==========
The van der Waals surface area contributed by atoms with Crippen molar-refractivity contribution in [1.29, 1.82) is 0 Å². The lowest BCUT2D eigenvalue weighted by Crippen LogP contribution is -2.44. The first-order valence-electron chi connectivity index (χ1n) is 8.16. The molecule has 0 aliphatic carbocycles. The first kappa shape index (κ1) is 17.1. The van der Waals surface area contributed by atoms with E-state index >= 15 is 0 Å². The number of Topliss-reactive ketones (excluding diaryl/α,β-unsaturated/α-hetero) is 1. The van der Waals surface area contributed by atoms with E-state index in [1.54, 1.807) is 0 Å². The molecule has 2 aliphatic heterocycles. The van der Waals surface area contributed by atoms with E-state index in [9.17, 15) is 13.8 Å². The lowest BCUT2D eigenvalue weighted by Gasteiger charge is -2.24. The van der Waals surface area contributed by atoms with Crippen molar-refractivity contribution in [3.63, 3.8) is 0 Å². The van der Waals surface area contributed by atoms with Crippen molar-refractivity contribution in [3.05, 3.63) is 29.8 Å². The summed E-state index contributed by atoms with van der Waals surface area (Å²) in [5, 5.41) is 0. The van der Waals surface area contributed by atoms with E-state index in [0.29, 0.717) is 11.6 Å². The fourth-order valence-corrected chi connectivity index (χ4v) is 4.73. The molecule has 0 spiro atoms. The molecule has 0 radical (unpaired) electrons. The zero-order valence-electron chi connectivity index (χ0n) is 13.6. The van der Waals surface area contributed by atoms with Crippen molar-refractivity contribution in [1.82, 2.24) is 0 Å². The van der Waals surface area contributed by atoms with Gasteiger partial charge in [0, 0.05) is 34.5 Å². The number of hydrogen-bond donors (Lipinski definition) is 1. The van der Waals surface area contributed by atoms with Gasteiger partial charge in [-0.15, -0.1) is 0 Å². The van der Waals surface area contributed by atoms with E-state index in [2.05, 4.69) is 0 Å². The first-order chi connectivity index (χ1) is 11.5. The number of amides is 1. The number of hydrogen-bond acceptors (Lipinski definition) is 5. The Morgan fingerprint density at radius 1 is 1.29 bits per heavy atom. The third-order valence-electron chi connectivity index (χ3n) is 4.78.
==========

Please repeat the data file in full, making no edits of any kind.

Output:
The van der Waals surface area contributed by atoms with Crippen molar-refractivity contribution in [1.29, 1.82) is 0 Å². The lowest BCUT2D eigenvalue weighted by Crippen LogP contribution is -2.44. The first-order valence-electron chi connectivity index (χ1n) is 8.16. The molecule has 0 aliphatic carbocycles. The first kappa shape index (κ1) is 17.1. The van der Waals surface area contributed by atoms with E-state index >= 15 is 0 Å². The number of Topliss-reactive ketones (excluding diaryl/α,β-unsaturated/α-hetero) is 1. The van der Waals surface area contributed by atoms with E-state index in [1.54, 1.807) is 0 Å². The molecule has 2 aliphatic heterocycles. The van der Waals surface area contributed by atoms with E-state index in [9.17, 15) is 13.8 Å². The lowest BCUT2D eigenvalue weighted by Gasteiger charge is -2.24. The van der Waals surface area contributed by atoms with Crippen molar-refractivity contribution in [3.63, 3.8) is 0 Å². The van der Waals surface area contributed by atoms with Crippen molar-refractivity contribution in [3.05, 3.63) is 29.8 Å². The summed E-state index contributed by atoms with van der Waals surface area (Å²) in [5, 5.41) is 0. The van der Waals surface area contributed by atoms with E-state index in [0.29, 0.717) is 11.6 Å². The fourth-order valence-corrected chi connectivity index (χ4v) is 4.73. The molecule has 0 spiro atoms. The molecule has 0 radical (unpaired) electrons. The zero-order valence-electron chi connectivity index (χ0n) is 13.6. The van der Waals surface area contributed by atoms with Crippen molar-refractivity contribution in [1.82, 2.24) is 0 Å². The van der Waals surface area contributed by atoms with Gasteiger partial charge in [0, 0.05) is 34.5 Å². The number of hydrogen-bond donors (Lipinski definition) is 1. The van der Waals surface area contributed by atoms with Gasteiger partial charge in [-0.15, -0.1) is 0 Å². The van der Waals surface area contributed by atoms with E-state index in [2.05, 4.69) is 0 Å². The first-order chi connectivity index (χ1) is 11.5. The number of amides is 1. The number of hydrogen-bond acceptors (Lipinski definition) is 5. The Morgan fingerprint density at radius 1 is 1.29 bits per heavy atom. The third-order valence-electron chi connectivity index (χ3n) is 4.78.